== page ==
2.4       2.3       1.0  
 
                       
Net income (loss)
    (5.7 )%     (27.9 )%     18.9 %
 
                       
 
(1)   See Note 3, “Restatement of Consolidated Financial Statements,” of the Notes to Consolidated Financial Statements.
     Revenues. Our revenues are derived primarily from sales of our SilkWorm family of products. Our SilkWorm products, which range in size from 8 ports to 128 ports, connect servers and storage devices creating a SAN. Net revenues for the year ended October 30, 2004 were $596.3 million, an increase of 14 percent compared with net revenues of $525.3 million for the year ended October 25, 2003. For the year ended October 30, 2004, the increase in net revenues reflected a 42 percent increase in the number of ports shipped, partially offset by a 22 percent decline in average selling price per port. Net revenues for the year ended October 25, 2003 represented a decrease of 7 percent compared with net revenues of $562.4 million for the year ended October 26, 2002. For the year ended October 25, 2003, the decrease in net revenues reflected a 15 percent increase in the number of ports shipped, offset by a 19 percent decline in average selling price per port. The declines in average selling prices are the result of increased competition. We believe the increase in the number of ports shipped reflects higher demand for our products as end-users continue to consolidate storage and servers infrastructures using SANS, expand SANs to support more applications, and deploy SANs in new environments. We also believe some of the increase in ports shipped reflects the initial stocking of new products by our OEM customers.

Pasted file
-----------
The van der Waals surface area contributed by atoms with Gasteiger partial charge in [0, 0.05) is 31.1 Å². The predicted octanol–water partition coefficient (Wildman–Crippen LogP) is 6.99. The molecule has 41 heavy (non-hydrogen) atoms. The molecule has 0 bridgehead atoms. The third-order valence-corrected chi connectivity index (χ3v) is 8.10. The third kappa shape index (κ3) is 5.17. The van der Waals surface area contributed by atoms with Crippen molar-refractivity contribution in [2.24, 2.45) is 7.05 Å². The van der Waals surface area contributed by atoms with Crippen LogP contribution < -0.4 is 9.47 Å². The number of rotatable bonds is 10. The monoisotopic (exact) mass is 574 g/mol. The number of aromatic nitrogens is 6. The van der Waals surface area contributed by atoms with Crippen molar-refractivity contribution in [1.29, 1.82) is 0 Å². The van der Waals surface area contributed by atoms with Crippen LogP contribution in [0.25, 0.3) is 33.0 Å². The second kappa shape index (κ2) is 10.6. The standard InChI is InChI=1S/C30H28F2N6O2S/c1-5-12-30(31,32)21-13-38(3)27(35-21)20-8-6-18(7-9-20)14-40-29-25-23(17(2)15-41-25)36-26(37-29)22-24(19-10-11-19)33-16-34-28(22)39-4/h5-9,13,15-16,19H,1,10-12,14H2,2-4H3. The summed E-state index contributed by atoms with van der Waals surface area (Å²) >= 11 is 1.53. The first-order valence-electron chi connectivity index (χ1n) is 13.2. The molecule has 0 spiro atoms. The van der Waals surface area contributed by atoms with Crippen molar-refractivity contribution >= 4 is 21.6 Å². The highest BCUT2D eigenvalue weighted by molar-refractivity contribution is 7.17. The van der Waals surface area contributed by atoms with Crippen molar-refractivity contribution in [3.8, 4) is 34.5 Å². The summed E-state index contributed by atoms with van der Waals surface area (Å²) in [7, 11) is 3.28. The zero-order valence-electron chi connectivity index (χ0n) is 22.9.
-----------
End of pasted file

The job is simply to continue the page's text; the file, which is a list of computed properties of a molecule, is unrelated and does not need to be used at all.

We expect the number of ports shipped to fluctuate depending on the demand for our existing and recently introduced products as well as the timing of product transitions by our OEM customers. We also expect that average selling price per port will likely decline at rates consistent with the rates we experienced in the year ended October 30, 2004, unless they are adversely affected by accelerated pricing pressures, new product introductions by us or our competitors, or other factors that may be beyond our control.